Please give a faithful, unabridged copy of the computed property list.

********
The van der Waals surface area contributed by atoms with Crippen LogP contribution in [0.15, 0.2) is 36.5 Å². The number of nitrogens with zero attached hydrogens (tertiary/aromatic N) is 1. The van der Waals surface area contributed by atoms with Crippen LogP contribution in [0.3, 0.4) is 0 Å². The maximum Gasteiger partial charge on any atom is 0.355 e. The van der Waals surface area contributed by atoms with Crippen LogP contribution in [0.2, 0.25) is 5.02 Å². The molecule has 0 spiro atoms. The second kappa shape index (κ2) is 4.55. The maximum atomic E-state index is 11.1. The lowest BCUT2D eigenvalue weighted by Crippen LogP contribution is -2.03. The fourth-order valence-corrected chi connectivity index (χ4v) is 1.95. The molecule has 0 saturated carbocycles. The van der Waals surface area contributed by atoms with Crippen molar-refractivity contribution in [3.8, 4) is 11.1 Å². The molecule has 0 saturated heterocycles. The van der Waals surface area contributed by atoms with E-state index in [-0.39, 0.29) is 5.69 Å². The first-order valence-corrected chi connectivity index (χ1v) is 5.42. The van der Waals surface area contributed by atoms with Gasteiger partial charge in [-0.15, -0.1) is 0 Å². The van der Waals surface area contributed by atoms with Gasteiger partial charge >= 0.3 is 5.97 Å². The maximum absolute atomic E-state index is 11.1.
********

The van der Waals surface area contributed by atoms with Crippen LogP contribution in [0.15, 0.2) is 36.5 Å². The number of nitrogens with zero attached hydrogens (tertiary/aromatic N) is 1. The van der Waals surface area contributed by atoms with Crippen LogP contribution in [0.3, 0.4) is 0 Å². The maximum Gasteiger partial charge on any atom is 0.355 e. The van der Waals surface area contributed by atoms with Crippen LogP contribution in [0.2, 0.25) is 5.02 Å². The molecule has 0 spiro atoms. The second kappa shape index (κ2) is 4.55. The maximum atomic E-state index is 11.1. The lowest BCUT2D eigenvalue weighted by Crippen LogP contribution is -2.03. The fourth-order valence-corrected chi connectivity index (χ4v) is 1.95. The molecule has 0 saturated carbocycles. The van der Waals surface area contributed by atoms with Crippen molar-refractivity contribution in [3.8, 4) is 11.1 Å². The molecule has 0 saturated heterocycles. The van der Waals surface area contributed by atoms with E-state index in [-0.39, 0.29) is 5.69 Å². The first-order valence-corrected chi connectivity index (χ1v) is 5.42. The van der Waals surface area contributed by atoms with Gasteiger partial charge in [-0.15, -0.1) is 0 Å². The van der Waals surface area contributed by atoms with Gasteiger partial charge >= 0.3 is 5.97 Å². The maximum absolute atomic E-state index is 11.1.